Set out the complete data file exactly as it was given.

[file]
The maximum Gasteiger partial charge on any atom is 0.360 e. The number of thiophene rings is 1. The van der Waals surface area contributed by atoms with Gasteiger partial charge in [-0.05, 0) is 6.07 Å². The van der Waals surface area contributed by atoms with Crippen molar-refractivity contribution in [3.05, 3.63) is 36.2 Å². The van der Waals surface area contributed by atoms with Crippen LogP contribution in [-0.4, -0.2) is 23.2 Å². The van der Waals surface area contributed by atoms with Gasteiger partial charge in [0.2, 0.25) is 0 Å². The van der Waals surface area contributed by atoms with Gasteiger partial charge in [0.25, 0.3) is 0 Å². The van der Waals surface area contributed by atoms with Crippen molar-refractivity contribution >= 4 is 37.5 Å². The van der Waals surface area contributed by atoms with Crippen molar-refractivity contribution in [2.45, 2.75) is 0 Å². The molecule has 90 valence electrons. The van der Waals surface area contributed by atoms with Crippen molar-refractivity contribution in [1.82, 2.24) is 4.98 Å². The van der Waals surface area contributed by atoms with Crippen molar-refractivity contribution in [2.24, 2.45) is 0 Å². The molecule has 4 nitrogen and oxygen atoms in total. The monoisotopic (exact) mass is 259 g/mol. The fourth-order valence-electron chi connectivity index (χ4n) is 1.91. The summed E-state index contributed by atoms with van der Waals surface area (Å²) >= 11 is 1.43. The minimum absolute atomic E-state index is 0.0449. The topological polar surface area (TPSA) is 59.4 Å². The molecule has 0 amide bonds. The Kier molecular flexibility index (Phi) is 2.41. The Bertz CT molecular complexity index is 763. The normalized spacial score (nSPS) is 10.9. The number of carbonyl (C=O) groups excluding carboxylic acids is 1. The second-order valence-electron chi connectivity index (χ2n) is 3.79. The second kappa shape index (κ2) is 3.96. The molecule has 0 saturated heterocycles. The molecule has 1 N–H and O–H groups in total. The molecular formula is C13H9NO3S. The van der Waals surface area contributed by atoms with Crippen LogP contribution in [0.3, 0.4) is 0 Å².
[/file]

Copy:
The maximum Gasteiger partial charge on any atom is 0.360 e. The number of thiophene rings is 1. The van der Waals surface area contributed by atoms with Gasteiger partial charge in [-0.05, 0) is 6.07 Å². The van der Waals surface area contributed by atoms with Crippen molar-refractivity contribution in [3.05, 3.63) is 36.2 Å². The van der Waals surface area contributed by atoms with Crippen LogP contribution in [-0.4, -0.2) is 23.2 Å². The van der Waals surface area contributed by atoms with Gasteiger partial charge in [0.2, 0.25) is 0 Å². The van der Waals surface area contributed by atoms with Gasteiger partial charge in [0.25, 0.3) is 0 Å². The van der Waals surface area contributed by atoms with Crippen molar-refractivity contribution >= 4 is 37.5 Å². The van der Waals surface area contributed by atoms with Crippen molar-refractivity contribution in [2.45, 2.75) is 0 Å². The molecule has 90 valence electrons. The van der Waals surface area contributed by atoms with Crippen molar-refractivity contribution in [1.82, 2.24) is 4.98 Å². The van der Waals surface area contributed by atoms with Crippen molar-refractivity contribution in [2.24, 2.45) is 0 Å². The molecule has 4 nitrogen and oxygen atoms in total. The monoisotopic (exact) mass is 259 g/mol. The fourth-order valence-electron chi connectivity index (χ4n) is 1.91. The summed E-state index contributed by atoms with van der Waals surface area (Å²) >= 11 is 1.43. The minimum absolute atomic E-state index is 0.0449. The topological polar surface area (TPSA) is 59.4 Å². The molecule has 0 amide bonds. The Kier molecular flexibility index (Phi) is 2.41. The Bertz CT molecular complexity index is 763. The normalized spacial score (nSPS) is 10.9. The number of carbonyl (C=O) groups excluding carboxylic acids is 1. The second-order valence-electron chi connectivity index (χ2n) is 3.79. The second kappa shape index (κ2) is 3.96. The molecule has 0 saturated heterocycles. The molecule has 1 N–H and O–H groups in total. The molecular formula is C13H9NO3S. The van der Waals surface area contributed by atoms with Crippen LogP contribution in [0.3, 0.4) is 0 Å².